The Story of the Yawgoog Trails

Unofficial

Section 3: Miscellaneous Places and Trails


In The Yawgoog Story J. Harold Williams writes:

From its earliest days, Yawgoog was a "hiking camp". Our trail system began in 1919 and in the first years, miles of new trail were cut out; developed and marked each season. The first camp map of the property and the whole lake area was made in 1922. There were overnight hikes of all kinds - rookie training hikes, troop hikes, special exploration groups. Provisional units began to develop their own special hide-away hike sites on the Island and around the lake. There were hikes to investigate Long and Ell Ponds, Beach Pond, Stepstone Falls, Mount Tom, Lantern Hill and Green Falls [sic] Pond and the magnificent hemlock-clad ravine of the Green Falls [sic] River. (Williams and Anthony vol. 1 pp. 12-13)


Phillips Island

The island is believed to have been named after the man who originally owned it; "Phillips" is probably a surname. It has been said that he raised sheep on the island when it was connected to the mainland before the dam was constructed; this connection is off the southwestern end near Divers' Ledge and is known as the Sunken Road (Williams and Tracy). "The Gut" is the narrow gap between the island and the Davis Campsite and Armstrong Point on the mainland. The gap between the southern side of Phillips Island and the mainland is known as the Southwest Passage because it stretches into the southwest.

(mage)
Sunken Road (foreground) and The Gut (background), as seen from the Davis Campsite
Image by David R. Brierley
Coordinates: N 41° 30.928', W 71° 47.226' (Datum: WGS84)

(image)
Southwest Passage, as seen from the Davis Campsite
Image by David R. Brierley
Coordinates: N 41° 30.928', W 71° 47.226' (Datum: WGS84)
Google Map

The island has two major physical features: No Bottom Point and Divers' Ledge. No Bottom Point, named for its considerable depth -- about 85 to 88 feet (26 to 26.8 meters) -- is just off the northeastern tip (Forbes, letter, 7 Mar. 1991 p. 1). Divers' Ledge is near the southwestern end of the island; it was a popular place for the staff to dive from the 15-foot (4.5-meter) high point into the deep water below; diving in the murky, rocky water is now prohibited.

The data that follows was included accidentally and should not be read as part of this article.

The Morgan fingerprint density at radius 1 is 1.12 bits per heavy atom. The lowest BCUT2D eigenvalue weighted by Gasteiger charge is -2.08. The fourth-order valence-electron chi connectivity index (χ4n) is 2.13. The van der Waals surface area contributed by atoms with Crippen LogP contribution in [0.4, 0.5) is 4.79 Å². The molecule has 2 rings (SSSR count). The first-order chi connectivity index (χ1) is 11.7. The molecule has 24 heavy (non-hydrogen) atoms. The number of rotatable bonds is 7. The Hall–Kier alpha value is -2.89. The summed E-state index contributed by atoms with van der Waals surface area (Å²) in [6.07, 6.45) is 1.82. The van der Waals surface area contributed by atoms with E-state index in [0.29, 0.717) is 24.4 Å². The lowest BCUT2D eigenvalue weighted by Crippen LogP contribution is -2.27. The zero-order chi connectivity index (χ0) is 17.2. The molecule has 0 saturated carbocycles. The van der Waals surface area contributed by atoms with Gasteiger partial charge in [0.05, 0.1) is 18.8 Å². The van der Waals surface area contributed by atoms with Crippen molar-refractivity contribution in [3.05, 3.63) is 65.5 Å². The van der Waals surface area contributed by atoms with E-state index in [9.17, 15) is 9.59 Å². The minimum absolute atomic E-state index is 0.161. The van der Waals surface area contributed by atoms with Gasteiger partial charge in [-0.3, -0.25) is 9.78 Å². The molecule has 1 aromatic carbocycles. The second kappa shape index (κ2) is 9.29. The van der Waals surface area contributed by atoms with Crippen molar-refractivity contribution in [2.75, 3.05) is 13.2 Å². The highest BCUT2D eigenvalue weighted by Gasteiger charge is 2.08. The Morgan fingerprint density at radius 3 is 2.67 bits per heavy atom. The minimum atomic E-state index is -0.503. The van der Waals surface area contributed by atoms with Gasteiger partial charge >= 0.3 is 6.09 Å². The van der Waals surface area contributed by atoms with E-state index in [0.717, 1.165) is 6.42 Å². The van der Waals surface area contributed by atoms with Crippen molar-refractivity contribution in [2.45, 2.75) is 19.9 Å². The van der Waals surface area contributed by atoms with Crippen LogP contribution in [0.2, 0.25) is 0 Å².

(image)
Divers' Ledge, as seen from Devil's Slide
Image by David R. Brierley
Coordinates: N 41° 30.908', W 71° 47.072' (Datum: WGS84)
Google Map

Phillips Island has been used as a location for various program centers throughout Camp Yawgoog's past. In the 1920's there was a tepee camp at the southwestern point and a Sea Scout base at the opposite one. The island used to be accessible by land by way of Slade's Bridge, finished in 1933 and dismantled in 1948; some remnants of the bridge can still be found opposite the Davis Campsite. The island later served as the home of the King Phillip Wilderness Center. The center, stationed on the northeastern tip, served as a teaching place for nature, Indian lore, and wilderness survival; it even had a white tepee right out on the point. Scouts could take a canoe or rowboat out there or could hike the Yellow Trail to the Davis Campsite, where a floating platform was located. It was strung along a cable stretched to the island; Scouts would pull on the cable, taking the platform with them back and forth. The center was closed after the summer season of 1979. The trails on the island were side-trails of the Yellow Trail. In the third volume of The Yawgoog Story the origin of the Wilderness Center's name is told, "The 'King' had a double meaning, referring both to King Philip or Metacomet, the Wampanoag Chief involved in the war with the colonists in the 17th century, and the whimsical 'king' who arrived from the Island at the old Palmer Barn to entertain Scouts during the early days of camp" (Lutynski p. 22). It is important to note that only the Wilderness Center bore the name "King Phillip"; the name of island itself is "Phillips Island." Metacomet was killed on the other side of Narragansett Bay in Bristol, Rhode Island, in 1676. The island in Yawgoog Pond did not become an island until the dam was built in the mid-nineteenth century. Although Metacomet was allied with the Narragansetts, there does not appear to be any evidence that he travelled this far southwest. Reservation maps use "Phillips Island" and the name first appeared on the US Geographic Survey Voluntown Quadrangle map in 1943. An 1855 map (Walling) also uses "Phillips Island."

(scanned map)
1943 topographic map showing Phillips Island in Yawgoog Pond

(scanned map)
1855 map showing Phillips Island in Yawgoog Pond

(photograph)
Tepee on the eastern tip of Phillips Island, circa 1970s
(Yawgoog Alumni Assn. p. 14)
Coordinates: N 41° 31.087', W 71° 47.026' (Datum: WGS84)
Google Map
 

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